In the Fields of Empty Days

I started working at an ad agency that's in a building right across the street from LACMA (Los Angeles Contemporary Museum of Art). So one fine, and very slow-ass day, I decided to walk over to the museum for my lunch break. I was mainly looking forward to seeing the David Hockney exhibit before it closed. And it was fantastic by the way! I was even going to write about it on this blog post. But what ended up catching my eye more was the, 'In the Fields of Empty Days' exhibition intersecting the modern and present-day Iranian society. I love seeing Middle Eastern art in a modern museum setting. It makes me wonder what I would do if I were to one day explore making something from my Iraqi heritage in a modern context.

One artist who stood out to me was Siamak Filizadeh. The social commentary on these works shows how art and literature helped legitimize the ruling elite. Ancient kings and heroes are used as paradigms of virtue or as objects of mockery, while Shi'ite saints are the savors of the poor and oppressed. The anachronism theme in this contemporary Iranian works shows the appropriation of the past mixed with the metaphors of the present.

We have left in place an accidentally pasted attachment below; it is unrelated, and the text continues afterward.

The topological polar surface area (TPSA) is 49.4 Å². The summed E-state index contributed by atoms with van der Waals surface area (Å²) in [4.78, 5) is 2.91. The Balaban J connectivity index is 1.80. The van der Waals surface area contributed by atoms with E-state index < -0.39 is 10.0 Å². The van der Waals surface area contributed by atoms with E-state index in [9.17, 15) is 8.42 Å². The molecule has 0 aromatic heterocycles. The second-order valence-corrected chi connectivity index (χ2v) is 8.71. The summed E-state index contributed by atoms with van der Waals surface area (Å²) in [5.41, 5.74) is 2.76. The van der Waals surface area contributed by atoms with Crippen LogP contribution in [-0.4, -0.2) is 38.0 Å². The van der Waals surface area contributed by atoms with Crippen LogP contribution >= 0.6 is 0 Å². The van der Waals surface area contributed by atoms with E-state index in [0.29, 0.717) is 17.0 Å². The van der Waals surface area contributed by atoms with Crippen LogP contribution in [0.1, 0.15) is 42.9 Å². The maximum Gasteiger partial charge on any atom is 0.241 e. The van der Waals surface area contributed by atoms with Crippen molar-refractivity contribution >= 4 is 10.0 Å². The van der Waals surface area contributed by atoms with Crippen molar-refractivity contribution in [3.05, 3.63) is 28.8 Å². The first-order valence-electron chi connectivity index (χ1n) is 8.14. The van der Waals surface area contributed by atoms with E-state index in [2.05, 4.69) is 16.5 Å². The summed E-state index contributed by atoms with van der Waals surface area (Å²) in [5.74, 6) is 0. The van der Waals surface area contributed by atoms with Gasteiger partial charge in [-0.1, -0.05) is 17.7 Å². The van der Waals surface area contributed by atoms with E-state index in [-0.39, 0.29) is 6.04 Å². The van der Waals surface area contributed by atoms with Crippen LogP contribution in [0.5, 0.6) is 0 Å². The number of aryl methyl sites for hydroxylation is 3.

'In the Fields of Empty Days: The Intersection of Past and Present in Iranian Art' is now on view at LACMA until September 9, 2018. 

Siamak Filizadeh,  Coronation  2014 Inject print

Siamak Filizadeh, Coronation 2014 Inject print

Siamak Filizadeh,  Anis al-Daula  2014 Inject print

Siamak Filizadeh, Anis al-Daula 2014 Inject print

Siamak Filizadeh,  Shah and the Russian Ambassador  2014 Inject print

Siamak Filizadeh, Shah and the Russian Ambassador 2014 Inject print

Siamak Filizadeh,  Vigor  2014 Inject print

Siamak Filizadeh, Vigor 2014 Inject print

Siamak Filizadeh,  Return from Europe  2014 Inject print

Siamak Filizadeh, Return from Europe 2014 Inject print

Siamak Filizadeh,  Assassination  2014 Inject print

Siamak Filizadeh, Assassination 2014 Inject print

ArtMarina Murad